The Public Transport Challenge is an annual thing that the year 5/6s do. We get into groups of about 8 and travel around an area on Public Transport. This year we went around Moonee Valley, and I was in a group with many of my friends. We came 4th out of all the groups, so we were proud of ourselves. Our chances of coming first were kind of jeopardized when there was a road accident and the trams and trains in the area were cancelled. We ended up taking a bus. We had to run back to school from the bus stop, and only made it with 30 seconds until the deadline. But the day was really fun, and we learned lots about public transport as well as teamwork.


The thing about this year that will probably stick with me the most was the preparation for year 6 graduation. It was so fun to try to trick the year 5s into thinking that we were doing Food Tech instead of learning the dance, but eventually they found out. It was fun to prepare for graduation because it was something that we were all excited for.


Saying goodbye to primary school will be very hard. I have spent 7 years at the school and it’s going to be sad to let it go. All the friends that I have made and the memories I have created have made my primary school experience amazing. But when I go to high school, I know that I’ll make more friends and get so many more opportunities to learn and do things that I’m passionate about. This final year has been so good, and I’m thankful for Moonee Ponds Primary School letting me make this year one of my best.

Posted in 100WC

100WC #21

Hello. My name is Frederick. I’m a monkey. I was born in London in 1922. I hate computers. They make me so mad that I throw them across the room and smash them with hammers. One day, my master brought home a new MacBook Pro, and I HATED it. I grabbed it from his hands and smashed it over my knee. So he sent me out on the streets and never let me back inside. I then wandered into a computer store, and smashed everything in there. I was arrested by the London police. That’s why I’m writing this in jail.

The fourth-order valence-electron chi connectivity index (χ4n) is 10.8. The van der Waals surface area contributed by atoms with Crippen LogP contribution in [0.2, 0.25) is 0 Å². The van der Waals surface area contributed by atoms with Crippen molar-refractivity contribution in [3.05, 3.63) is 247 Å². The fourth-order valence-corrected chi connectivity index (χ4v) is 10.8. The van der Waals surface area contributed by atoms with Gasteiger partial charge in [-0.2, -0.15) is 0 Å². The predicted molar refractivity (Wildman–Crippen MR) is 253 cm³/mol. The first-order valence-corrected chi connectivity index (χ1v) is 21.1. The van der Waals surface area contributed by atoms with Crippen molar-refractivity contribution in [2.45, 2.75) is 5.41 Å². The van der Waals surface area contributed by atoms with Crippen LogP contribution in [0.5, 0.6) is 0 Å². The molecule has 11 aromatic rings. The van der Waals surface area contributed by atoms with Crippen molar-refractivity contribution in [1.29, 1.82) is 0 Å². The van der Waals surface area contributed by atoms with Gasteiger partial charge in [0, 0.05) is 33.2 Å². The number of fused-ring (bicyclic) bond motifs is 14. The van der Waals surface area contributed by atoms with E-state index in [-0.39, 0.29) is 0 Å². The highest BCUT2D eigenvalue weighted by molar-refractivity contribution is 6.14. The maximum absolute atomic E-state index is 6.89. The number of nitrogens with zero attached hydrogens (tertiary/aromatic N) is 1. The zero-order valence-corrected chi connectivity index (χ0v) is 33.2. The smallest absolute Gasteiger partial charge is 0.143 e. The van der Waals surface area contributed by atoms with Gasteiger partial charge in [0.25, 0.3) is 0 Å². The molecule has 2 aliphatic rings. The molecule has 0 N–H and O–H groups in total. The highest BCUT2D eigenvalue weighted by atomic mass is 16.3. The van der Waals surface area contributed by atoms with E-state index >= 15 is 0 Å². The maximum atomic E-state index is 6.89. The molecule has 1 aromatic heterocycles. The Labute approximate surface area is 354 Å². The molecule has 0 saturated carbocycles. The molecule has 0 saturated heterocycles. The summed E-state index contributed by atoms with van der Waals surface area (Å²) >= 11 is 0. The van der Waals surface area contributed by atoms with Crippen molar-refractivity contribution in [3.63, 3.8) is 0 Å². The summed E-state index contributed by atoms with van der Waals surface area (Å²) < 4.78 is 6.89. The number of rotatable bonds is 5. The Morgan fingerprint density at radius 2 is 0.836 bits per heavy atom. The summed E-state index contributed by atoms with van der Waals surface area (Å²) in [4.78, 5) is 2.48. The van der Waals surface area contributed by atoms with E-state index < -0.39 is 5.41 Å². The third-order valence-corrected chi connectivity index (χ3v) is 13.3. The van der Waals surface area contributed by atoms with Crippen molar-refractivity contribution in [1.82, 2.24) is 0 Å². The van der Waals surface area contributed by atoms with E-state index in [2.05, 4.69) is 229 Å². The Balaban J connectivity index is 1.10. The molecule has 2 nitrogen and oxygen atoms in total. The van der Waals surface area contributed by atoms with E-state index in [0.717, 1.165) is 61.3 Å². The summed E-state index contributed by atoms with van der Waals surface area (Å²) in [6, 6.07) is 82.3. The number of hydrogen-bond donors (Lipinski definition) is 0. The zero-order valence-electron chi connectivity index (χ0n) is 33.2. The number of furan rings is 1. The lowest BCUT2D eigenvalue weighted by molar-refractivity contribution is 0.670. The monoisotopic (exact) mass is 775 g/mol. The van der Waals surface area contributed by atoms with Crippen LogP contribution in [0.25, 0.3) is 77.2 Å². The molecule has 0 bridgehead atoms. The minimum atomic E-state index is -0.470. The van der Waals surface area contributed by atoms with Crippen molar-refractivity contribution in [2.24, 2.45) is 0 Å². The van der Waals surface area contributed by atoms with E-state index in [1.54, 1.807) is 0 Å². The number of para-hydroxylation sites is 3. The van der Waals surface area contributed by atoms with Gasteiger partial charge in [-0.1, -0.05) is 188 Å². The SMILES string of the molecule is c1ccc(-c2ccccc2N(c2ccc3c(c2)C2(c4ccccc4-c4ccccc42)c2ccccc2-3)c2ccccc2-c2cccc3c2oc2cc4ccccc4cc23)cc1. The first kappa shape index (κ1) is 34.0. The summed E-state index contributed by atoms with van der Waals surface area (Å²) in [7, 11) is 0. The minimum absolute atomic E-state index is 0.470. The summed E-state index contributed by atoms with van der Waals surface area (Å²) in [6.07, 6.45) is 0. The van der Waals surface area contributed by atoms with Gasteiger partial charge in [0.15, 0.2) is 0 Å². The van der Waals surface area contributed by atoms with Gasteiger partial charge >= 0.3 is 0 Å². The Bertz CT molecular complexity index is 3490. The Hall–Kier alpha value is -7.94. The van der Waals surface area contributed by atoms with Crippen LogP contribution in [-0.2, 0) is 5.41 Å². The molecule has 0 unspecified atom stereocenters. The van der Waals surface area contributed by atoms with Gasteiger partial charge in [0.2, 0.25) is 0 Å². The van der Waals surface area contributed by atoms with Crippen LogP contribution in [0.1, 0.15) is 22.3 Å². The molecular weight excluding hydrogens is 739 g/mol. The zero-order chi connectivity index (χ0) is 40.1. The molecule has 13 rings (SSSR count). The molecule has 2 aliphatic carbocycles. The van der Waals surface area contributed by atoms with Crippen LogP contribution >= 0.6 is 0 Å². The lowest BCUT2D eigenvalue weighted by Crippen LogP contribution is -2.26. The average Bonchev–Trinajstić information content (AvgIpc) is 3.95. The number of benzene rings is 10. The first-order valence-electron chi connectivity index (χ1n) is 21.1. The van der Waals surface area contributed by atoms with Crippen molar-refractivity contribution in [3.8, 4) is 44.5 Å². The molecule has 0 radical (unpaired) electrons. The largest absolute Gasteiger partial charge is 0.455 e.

Posted in Reflections, School Stuff

Book Review- Lion by Saroo Brierley

I liked this book because I like the genre (which is adventure). It was a true story about a little boy who gets lost in India. The whole story is about how Saroo (the little boy) finds his way back home. My favourite part of the book was when Saroo found his family. I liked it because it was a nice way to end the story, seeing that the whole story was about his journey. One of the book’s strengths is how the author made it very easy to relate to. Pretty much all readers can understand something that Saroo is going through, even if it is as small as being lost somewhere like a supermarket. In some of the chapters, around about the middle of the book, the story was very slow. Not much happened, so it was a bit boring. Overall, I think the book was quite good. It had a good story-line and it was interesting. As I said, it was a bit boring at times, but that is just my opinion. I give this book a rating of 7.5/10.

Posted in School Stuff, Writing

Joy Poem

Joy at the sound of the meow of my cat

Joy at the sight of him sitting on my lap

Joy at the feeling of jumping into the pool

Joy at the water on my skin, nice and cool

Joy at the sound as the school bell goes

Joy at taking off my shoes, cool air on my toes

Joy at biting to cookie and hearing the crunch

Joy at opening the Coke I will drink with my lunch

Posted in School Stuff, Writing


I still remember the day that they told me I had cancer. My mum was crying, my dad was hunched over, his fists clenched. For me, everything went blurry. The doctor’s voice seemed to slow down. I felt dizzy, and a rush of nausea came over me. I didn’t want to know. I didn’t want to know how long I had to live, or if anything could be done. I thought that if I didn’t know, nothing would happen. That’s when I started to scream. Not of anger, and not of fear. I just wanted to drown out all the noise. So I wouldn’t know. I guess that’s what happens when you tell an 8 year old that they have cancer.


That was the day my parents bought me Charlie. He was a small golden retriever puppy with huge, chocolate brown eyes. I didn’t want a dog. I just wanted everything to go back to normal. But I knew it couldn’t. So I took Charlie home.


Charlie was a good puppy. Whenever I cried, he licked my tears away. He came to every hospital appointment. He even sat by my side when my mum shave my long, blonde hair. But unfortunately, Charlie couldn’t help me on my first day of school.


It was horrible. I walked through the school gates and everyone turned to look at me. People whispered, giving me sympathetic looks but making sure to stay out of my way. I remember my bag feeling heavy on my back, and my feet feeling like my shoes were made of lead. I sat down at my desk, my face red. The teacher slowly read out my name on the roll, edging away from me as she did. And that was when I left.


I ran and I ran and I ran. All the way home. Away from my small school, towards my even smaller house. I burst through the front door, tears streaming down my face. My mum dropped her cup of tea and rushed over to me. I breathed in her sweet scent as she cradled my head in her arms.